Post-Brexit nurse shortage costs NHS £61m a year, new study finds            

‘Our research sends a clear message: political decisions impacting immigration and workers' expectations about the future, like Brexit, can have far-reaching effects on sectors dependent on skilled foreign labour, such as the NHS and the wider healthcare sector.’

The number of EU and European Free Trade Association (EFTA) nurses coming to the UK has significantly dropped since Britain voted to leave the European Union in 2016. A report by the Nuffield Trust showed that nurses coming from Europe to Britain decreased by 28 percent from 38,992 in September 2016 to 28,007 in September 2021.

Mark Dayan, Brexit programme leader and a co-author of the report, said: “Before the EU referendum, the UK heavily relied on EU staff. Now we can’t get the same people due to free movement restrictions.”

A separate study by the University of Surrey published in November, highlights the financial implications Britain’s falling EU nursing workforce has had on the NHS. It estimates that the cost of having fewer EU nurses in Britain is £61.9m a year. In the three years following the referendum, the loss of 100 EU nurses per 1,000 staff has increased emergency readmission rates for elective patients by 2.2 percent annually. This amounts to just short of 30,000 readmissions per year, costing the NHS £61.9m annually, the researchers found.

Dr Giuseppe Moscelli, a co-author and principal investigator of the ‘Foreign Nurses and Hospital Quality: Evidence from Brexit’ report, said that the research confirmed that NHS hospitals saw a significant decrease in new EU nurses, and as a result, “the quality of care for planned treatments deteriorated.”

“This change not only affects patient care but also poses financial challenges for the NHS, as unplanned readmissions bring extra costs, estimated at around £61.9 million per year. This amount could have funded around 2,000 more senior nurses or 2,500 entry-level registered nurses, helping to alleviate the NHS’s current staffing crisis.” 

The study was funded under a research award from the Health Foundation. It investigated 144 acute care hospital Trusts in the NHS from July 2015 to June 2019. The research concluded that prior to the Brexit referendum, around 22 nurses from the EU per 1,000 staff joined the NHS annually. After the referendum, this rate fell by 66 percent.

Post-referendum, the number of non-EU nurses joining the NHS has increased by 50 percent, but the average total number of nurses in each hospital Trust has fallen by 19 workers in the three years post-Brexit.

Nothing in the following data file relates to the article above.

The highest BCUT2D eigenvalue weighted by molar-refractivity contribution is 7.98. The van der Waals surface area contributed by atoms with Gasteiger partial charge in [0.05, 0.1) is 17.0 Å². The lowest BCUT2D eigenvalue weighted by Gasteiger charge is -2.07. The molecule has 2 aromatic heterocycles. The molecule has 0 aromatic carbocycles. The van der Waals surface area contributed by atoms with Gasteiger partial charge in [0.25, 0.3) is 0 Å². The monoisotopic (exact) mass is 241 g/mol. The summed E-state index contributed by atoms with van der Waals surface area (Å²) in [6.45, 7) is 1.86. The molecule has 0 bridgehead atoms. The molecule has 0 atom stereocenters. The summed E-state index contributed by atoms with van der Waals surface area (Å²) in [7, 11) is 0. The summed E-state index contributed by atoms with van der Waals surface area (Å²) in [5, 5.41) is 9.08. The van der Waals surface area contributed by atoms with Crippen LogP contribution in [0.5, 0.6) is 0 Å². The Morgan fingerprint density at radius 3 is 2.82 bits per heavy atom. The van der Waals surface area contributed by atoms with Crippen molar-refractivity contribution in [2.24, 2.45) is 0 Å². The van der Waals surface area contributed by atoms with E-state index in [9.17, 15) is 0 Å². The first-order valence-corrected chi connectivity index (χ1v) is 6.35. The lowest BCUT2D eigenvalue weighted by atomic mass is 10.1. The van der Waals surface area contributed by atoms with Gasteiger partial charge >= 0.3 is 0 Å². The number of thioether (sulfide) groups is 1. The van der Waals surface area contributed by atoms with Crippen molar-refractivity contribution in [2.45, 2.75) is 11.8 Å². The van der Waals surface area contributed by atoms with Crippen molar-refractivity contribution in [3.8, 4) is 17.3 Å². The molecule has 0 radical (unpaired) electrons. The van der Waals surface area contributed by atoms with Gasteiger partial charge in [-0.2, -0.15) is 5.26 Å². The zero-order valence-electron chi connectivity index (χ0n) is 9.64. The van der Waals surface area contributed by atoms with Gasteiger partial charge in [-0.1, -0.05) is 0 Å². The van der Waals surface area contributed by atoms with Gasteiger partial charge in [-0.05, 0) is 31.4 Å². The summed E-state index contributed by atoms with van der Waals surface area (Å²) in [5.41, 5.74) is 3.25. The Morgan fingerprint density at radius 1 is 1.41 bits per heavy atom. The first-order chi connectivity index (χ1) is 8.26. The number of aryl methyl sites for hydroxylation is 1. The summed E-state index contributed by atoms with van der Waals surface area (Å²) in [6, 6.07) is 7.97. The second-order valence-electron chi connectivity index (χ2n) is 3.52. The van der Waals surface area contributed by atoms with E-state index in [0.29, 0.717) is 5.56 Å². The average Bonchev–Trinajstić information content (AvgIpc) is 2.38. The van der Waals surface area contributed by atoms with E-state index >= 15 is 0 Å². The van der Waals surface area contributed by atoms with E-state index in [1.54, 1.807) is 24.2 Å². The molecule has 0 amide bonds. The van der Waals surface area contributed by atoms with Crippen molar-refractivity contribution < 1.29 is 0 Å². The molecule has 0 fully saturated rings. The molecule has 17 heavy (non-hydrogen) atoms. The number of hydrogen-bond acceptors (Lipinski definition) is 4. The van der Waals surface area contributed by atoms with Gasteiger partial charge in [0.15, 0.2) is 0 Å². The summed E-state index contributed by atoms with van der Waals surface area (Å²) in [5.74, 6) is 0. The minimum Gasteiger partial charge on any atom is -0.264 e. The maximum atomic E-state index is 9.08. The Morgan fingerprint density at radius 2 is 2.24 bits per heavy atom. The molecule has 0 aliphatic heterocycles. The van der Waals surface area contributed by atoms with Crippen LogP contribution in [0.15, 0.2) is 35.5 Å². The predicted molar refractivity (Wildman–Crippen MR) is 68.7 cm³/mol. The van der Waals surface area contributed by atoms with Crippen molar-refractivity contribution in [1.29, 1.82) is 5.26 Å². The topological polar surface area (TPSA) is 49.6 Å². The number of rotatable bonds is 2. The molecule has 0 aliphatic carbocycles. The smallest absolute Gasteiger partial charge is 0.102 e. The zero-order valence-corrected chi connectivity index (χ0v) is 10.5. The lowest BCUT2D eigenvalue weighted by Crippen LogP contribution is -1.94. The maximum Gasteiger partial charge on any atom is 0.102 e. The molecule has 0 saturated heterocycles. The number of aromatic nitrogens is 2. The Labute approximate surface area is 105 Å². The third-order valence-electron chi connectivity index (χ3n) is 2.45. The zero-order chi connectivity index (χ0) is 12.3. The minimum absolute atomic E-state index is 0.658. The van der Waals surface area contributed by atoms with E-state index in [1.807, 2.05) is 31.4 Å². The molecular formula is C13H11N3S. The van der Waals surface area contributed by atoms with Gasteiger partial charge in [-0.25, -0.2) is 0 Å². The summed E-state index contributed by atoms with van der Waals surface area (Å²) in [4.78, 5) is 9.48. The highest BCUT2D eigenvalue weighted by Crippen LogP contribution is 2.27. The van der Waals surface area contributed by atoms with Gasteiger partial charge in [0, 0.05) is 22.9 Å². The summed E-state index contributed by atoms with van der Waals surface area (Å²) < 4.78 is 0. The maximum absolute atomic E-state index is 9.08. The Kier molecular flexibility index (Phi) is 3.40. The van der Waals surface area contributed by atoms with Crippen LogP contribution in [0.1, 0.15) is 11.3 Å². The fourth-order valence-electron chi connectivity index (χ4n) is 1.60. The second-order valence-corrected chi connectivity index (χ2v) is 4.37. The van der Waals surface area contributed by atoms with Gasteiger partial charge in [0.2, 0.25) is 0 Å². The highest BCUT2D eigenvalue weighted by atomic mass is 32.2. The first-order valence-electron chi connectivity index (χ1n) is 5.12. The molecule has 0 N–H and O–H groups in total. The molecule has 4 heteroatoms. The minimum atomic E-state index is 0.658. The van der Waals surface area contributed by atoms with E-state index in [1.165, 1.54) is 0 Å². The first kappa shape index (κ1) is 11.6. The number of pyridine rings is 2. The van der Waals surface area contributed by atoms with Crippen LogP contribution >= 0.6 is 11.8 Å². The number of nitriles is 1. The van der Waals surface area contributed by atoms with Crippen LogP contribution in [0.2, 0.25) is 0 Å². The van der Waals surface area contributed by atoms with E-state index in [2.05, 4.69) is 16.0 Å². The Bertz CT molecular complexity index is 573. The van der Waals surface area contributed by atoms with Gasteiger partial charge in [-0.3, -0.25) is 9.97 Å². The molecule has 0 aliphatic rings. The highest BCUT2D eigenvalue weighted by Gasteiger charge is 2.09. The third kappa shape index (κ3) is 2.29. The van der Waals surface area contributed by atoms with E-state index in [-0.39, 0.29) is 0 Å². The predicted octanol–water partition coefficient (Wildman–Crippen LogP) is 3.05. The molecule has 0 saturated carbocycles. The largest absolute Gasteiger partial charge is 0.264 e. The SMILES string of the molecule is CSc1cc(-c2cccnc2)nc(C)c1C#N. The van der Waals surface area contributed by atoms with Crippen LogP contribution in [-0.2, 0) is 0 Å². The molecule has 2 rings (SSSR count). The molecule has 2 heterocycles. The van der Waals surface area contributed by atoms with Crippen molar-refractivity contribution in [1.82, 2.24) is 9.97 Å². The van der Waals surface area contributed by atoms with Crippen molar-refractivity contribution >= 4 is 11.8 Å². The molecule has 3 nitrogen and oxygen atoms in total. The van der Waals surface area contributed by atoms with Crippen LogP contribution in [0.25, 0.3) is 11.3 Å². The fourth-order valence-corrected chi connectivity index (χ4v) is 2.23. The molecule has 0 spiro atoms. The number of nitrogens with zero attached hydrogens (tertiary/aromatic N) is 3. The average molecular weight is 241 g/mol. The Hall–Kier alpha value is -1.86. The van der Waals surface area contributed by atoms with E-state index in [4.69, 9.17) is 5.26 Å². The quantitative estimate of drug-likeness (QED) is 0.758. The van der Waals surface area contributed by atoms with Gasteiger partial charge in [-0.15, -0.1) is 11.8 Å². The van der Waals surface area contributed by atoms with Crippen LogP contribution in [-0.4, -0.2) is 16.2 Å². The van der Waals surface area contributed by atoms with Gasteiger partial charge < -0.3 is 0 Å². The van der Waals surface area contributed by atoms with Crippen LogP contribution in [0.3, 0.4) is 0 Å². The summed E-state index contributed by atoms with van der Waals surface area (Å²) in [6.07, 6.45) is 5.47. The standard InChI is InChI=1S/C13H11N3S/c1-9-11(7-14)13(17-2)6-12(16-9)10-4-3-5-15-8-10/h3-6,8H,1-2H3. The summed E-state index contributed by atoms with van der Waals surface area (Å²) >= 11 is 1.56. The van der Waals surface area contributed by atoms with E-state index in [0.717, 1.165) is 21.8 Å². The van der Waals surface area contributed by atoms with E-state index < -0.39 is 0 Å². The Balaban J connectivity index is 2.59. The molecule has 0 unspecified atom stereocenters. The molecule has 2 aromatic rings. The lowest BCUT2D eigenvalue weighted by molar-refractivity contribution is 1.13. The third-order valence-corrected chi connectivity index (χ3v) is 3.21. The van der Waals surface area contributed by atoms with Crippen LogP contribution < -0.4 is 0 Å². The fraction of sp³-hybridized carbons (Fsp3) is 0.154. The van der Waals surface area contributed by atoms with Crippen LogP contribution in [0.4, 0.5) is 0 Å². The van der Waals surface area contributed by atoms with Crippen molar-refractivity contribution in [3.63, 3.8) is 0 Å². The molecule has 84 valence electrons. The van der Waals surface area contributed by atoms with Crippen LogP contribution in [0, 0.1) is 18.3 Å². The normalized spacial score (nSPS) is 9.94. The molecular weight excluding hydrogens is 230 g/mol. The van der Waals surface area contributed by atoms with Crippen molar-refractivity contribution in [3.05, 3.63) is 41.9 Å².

“Our research sends a clear message: political decisions impacting immigration and workers’ expectations about the future, like Brexit, can have far-reaching effects on sectors dependent on skilled foreign labour, such as the NHS and the wider healthcare sector,” said Dr Giuseppe Moscelli.

“In particular, skilled workers tend to have attractive employment opportunities elsewhere and are often the first to refrain from migrating once the uncertainty about their life prospects in a new country increases,” he concluded.

The study follows the home secretary’s announcement of a five-point plan to reduce net migration by 30,000 a year. James Cleverley’s plan includes cutting the number of migrant workers and their dependants entering the UK, making it far harder for employers to bring in overseas staff, including in the NHS and social care sector.

But experts warn it also risks causing further chaos in the already stretched health sector and damaging the UK’s long-term growth prospects.

Martin Green, chief executive of Care England, which represents large private care home providers, warned that the government is making it harder for care providers to recruit foreign workers.

“If the government now wants to move away from international recruitment as the solution to fixing the social care workforce crisis, it must act swiftly and invest in improving the pay and conditions to drive domestic recruitment,” said Green.

Unison general secretary Christina McAnea said that the government is “playing roulette with essential services just to placate its backbenchers and the far right.”

“But if ministers stopped ducking the difficult issues, and reformed social care as they have long promised, there wouldn’t be such a shortage of workers,” she added.

Gabrielle Pickard-Whitehead is a contributing editor to Left Foot Forward

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